AI in Pulmonary Embolism: ‘Transformative’ for Patient Care

Two physicians at ISET 2024 shared their firsthand impressions of what AI can bring to PE diagnosis, triage, and treatment.

AI in Pulmonary Embolism: ‘Transformative’ for Patient Care

MIAMI BEACH, FL—Pulmonary embolism (PE), an often-deadly condition that’s best served by a multidisciplinary approach to care, is the perfect target for artificial intelligence (AI), according to experts at last week’s ISET meeting. Clinicians at some centers have already begun to apply this rapidly developing technology to streamline the management of PE patients, and say they’re learning as they go.

“AI is everywhere,” Sanjay Misra, MD (Mayo Clinic, Rochester, MN), told attendees of the packed ISET Town Hall session. “It’s ubiquitous, and I think it’s really important for us in healthcare to start looking at it and understanding how we’re going to use it.” That day has come in many large health systems, where AI is harnessed for stroke triage, image analysis, and more, he said.

Pulmonary embolism, in particular, stands out as an area of clinical need, Misra said. “PE is a huge problem.” There are 900,000 cases of PE each year in the United States, leading to 300,000 deaths annually, with a stark rural/urban divide in mortality risk.

Increasingly, academic medical centers approach the challenges of PE through pulmonary embolism response teams (PERTs). This strategy isn’t universal, however, and the centers that lack PERTs could especially stand to benefit from AI tools, said Robert Lookstein, MD (Icahn School of Medicine at Mount Sinai, New York, NY), not only for diagnostics but also for connecting and informing caregivers across disciplines.

Lookstein, in an ISET session devoted to venous clot management, had the opportunity to discuss his own firsthand experiences with AI in PE. He described himself as an “absolute zealot” about the technology’s potential. “Literally, this is where we are going to go for treating PE, and this is in my opinion the future of advanced diagnosis and triage of all cardiovascular emergencies,” said Lookstein.

For him and his colleagues at Mount Sinai, using AI for PE “has been such a transformative experience,” one that he wants to share with other centers, Lookstein told TCTMD. “Everyone on our clinical team, on our PERT, can’t imagine going back to what it was like before we had this. Everybody agrees that we are triaging patients much more rapidly. We’re identifying who needs escalation in care. We’re identifying disposition. We have proven that we’ve reduced length of stay. Now, we need to prove that we’re improving outcomes.”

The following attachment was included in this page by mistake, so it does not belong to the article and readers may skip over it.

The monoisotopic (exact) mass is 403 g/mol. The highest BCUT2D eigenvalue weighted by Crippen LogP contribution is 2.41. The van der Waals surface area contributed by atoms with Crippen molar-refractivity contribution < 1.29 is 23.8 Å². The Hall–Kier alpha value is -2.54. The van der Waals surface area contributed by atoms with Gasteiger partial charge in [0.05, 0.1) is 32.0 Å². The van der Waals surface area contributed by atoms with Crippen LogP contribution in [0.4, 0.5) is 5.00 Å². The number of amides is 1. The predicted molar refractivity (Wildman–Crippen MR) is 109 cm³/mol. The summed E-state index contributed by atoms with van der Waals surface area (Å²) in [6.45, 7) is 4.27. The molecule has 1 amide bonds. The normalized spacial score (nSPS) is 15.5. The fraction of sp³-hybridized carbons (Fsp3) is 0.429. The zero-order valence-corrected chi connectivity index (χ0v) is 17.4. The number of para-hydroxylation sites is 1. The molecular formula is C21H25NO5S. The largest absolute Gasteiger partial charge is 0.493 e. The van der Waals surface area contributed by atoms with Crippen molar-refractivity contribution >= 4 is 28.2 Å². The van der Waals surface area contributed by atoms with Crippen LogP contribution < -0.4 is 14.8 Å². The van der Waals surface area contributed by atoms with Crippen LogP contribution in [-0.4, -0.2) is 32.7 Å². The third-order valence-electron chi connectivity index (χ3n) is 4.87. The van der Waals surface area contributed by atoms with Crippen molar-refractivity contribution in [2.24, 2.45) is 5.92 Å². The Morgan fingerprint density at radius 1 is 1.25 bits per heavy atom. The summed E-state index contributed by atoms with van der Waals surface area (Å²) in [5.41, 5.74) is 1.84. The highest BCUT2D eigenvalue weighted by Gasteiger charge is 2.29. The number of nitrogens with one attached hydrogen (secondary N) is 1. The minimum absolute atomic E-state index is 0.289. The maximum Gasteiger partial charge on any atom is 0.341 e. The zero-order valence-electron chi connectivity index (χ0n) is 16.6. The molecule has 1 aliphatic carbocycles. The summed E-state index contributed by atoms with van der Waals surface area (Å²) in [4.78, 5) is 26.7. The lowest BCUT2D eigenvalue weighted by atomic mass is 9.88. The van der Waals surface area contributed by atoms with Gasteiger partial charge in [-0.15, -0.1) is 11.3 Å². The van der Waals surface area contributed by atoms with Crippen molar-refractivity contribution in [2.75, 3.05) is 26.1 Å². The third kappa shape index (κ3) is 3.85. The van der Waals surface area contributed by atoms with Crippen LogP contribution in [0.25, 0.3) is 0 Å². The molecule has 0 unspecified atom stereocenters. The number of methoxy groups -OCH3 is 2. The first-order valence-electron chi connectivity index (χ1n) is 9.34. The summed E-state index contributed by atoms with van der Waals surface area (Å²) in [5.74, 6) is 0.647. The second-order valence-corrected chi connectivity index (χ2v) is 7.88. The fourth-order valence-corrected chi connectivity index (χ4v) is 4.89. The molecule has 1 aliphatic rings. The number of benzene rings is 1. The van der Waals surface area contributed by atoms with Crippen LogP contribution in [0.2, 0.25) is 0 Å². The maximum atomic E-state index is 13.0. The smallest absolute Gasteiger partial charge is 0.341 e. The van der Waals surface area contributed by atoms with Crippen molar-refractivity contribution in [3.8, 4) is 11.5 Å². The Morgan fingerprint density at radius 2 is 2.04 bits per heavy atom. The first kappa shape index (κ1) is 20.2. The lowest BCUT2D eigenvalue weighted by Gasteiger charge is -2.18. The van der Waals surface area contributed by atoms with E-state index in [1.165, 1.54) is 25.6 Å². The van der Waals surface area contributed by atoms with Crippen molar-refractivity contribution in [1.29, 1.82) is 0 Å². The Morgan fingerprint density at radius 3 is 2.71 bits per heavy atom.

What It Does

Admittedly, AI has been around in healthcare for some time, Lookstein said, but it’s only within the past several years that platforms like Aidoc aiOS, RapidAI, and Viz.ai debuted in PE care. Their smartphone apps, as a first step, could rapidly identify PE based on an initial CT, then “ping the physician and notify them” when the PE is diagnosed. More complicated has been fine-tuning these algorithms to winnow down the alerts to those that are most actionable, drawing a distinction between patients who require intervention and those who can be medically managed based on factors like RV/LV ratio, biomarker elevations, and ECG changes.

Then, the app must connect all the clinicians involved, Lookstein said, such that “regardless of whether somebody is in the emergency room, on the floor, in the operating room, cath lab, etc, that everybody is communicating about this urgent diagnosis at the exact same time, sharing their opinions and their concerns about where the patient should be triaged to.” And finally, this information needs rapid integration with the patient’s electronic health record (EHR), he said.

It's taken time, and a lot of work, to reach the stage where all of these AI-based functions are available for clinical use, he added.

Everybody is communicating about this urgent diagnosis at the exact same time, sharing their opinions and their concerns about where the patient should be triaged to. Robert Lookstein

Misra also called out the complexity of care for acute PE. Patients pass through many steps—with many different components—from the initial suspicion of disease to diagnosis on CT, creation of the radiology report, and pursuit of other testing that’s relevant to PE treatment, he noted.